Functional subtype: 19.5 percent of U.S. alcoholics. Typically middle-aged, well-educated, with stable jobs and families. About one-third have a multigenerational family history of alcoholism, about one-quarter had major depressive illness sometime in their lives, and nearly 50 percent were smokers.

      Intermediate Familial subtype: 19 percent of U.S. alcoholics. Middle-aged, with about 50 percent from families with multigenerational alcoholism. Almost half have had clinical depression, and 20 percent have had bipolar disorder. Most of these individuals smoked cigarettes, and nearly one in five had problems with cocaine and marijuana use. Only 25 percent ever sought treatment for their problem drinking.

      Chronic Severe subtype: 9 percent of U.S. alcoholics. Comprised mostly of middle-aged individuals who had early onset of drinking and alcohol problems, with high rates of Antisocial Personality Disorder and criminality. Almost 80 percent come from families with multigenerational alcoholism. They have the highest rates of other psychiatric disorders including depression, bipolar disorder, and anxiety disorders as well as high rates of smoking, and marijuana, cocaine, and opiate dependence. Two-thirds of these alcoholics seek help for their drinking problems, making them the most prevalent type of alcoholic in treatment.

      The authors also report that co-occurring psychiatric and other substance abuse problems are associated with severity of alcoholism and entering into treatment. Attending Alcoholics Anonymous and other 12-step programs is the most common form of help-seeking for drinking problems, but help-seeking remains relatively rare.


Mainstream Religion

Admittedly reddit is quite vocal about atheism. However, I am a christian and I know there must be others on this site. What book of the Bible do you find most important, and for atheists, which book do you find most offensive?

What book? I’d say we need a new book. The book you speak of is sooo old and sooo manipulated, who knows what parts were really the ‘word of God’ and which parts are the work of some Roman ruler or a Pope we don’t remember.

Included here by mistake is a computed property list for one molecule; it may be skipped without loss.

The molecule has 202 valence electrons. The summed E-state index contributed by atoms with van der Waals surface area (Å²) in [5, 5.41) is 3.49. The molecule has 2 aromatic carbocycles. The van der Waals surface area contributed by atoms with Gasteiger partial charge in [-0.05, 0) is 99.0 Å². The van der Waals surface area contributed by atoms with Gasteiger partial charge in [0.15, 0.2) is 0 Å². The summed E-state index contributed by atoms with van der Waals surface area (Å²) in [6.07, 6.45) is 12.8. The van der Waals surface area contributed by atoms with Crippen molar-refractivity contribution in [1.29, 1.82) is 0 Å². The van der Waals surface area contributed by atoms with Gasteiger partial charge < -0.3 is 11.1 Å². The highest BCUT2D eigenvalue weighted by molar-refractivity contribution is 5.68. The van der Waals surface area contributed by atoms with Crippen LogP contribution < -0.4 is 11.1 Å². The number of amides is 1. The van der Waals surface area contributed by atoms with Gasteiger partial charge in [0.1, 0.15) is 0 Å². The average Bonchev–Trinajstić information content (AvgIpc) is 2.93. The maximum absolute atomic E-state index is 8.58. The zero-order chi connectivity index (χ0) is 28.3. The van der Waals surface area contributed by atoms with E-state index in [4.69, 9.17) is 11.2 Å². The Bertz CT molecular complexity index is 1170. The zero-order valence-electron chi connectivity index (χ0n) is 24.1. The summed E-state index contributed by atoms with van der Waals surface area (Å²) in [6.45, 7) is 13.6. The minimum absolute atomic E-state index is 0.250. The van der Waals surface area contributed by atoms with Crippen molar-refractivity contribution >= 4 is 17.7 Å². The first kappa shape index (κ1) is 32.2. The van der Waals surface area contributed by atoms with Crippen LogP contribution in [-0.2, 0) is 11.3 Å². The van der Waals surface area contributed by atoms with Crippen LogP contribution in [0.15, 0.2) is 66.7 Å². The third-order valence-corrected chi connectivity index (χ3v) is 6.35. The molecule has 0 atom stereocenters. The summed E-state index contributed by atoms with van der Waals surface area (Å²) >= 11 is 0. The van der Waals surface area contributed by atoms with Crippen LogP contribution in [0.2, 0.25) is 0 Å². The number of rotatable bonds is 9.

Look, I love Jesus, I think he was an amazing man with some beautiful ideas, but your followers these days, do none of the things that Jesus triumphed like loving all neighbors and eschewing violence and abject greed. We need another telling or another book or maybe another religion.

How about a religion where the user is at even par with the host and is an essential component to the creative process as opposed to a leaf in the spiritual wind?

How about a God that has NO interest in us other than to give us exactly what we ask for. How about a God that does not judge, does not make rules and does not punish based on 4000 yr old rules that have come to pass as important issues.

How about placing the human at the center of the spiritual Universe, at work on their lives in conjunction with the God as opposed to only subject to some celestial whim.

How about the idea that we are an earth bound God, on par with the God of the Universe and responsible 100% for each and every thing that happens in our lives based on what our mind, our creative spirit creates in connection to this God.

What then?

My problem with Christianity and most other ancient religions is that they were developed and then we spent the last 2000yrs evolving mentally away from those tenets.

And now we must make some choices as to the role we play in the Universe, in our life’s constant creation. We can choose to ignore the responsibility we have to this creative process and continue to think we are at the whim of some not-so-benevolent ruler in the sky or we can start accepting the responsibility and start creating the world we really want to live in.

Fragmentation, disassociation and Dilbert

From an article called Curious Robot Maneuver, an interesting technique from the blog of the artist that draws DILBERT.

He seems to be touching on the idea of ‘centering’ as it is related to ‘fragmentation’. One of my favorite topics: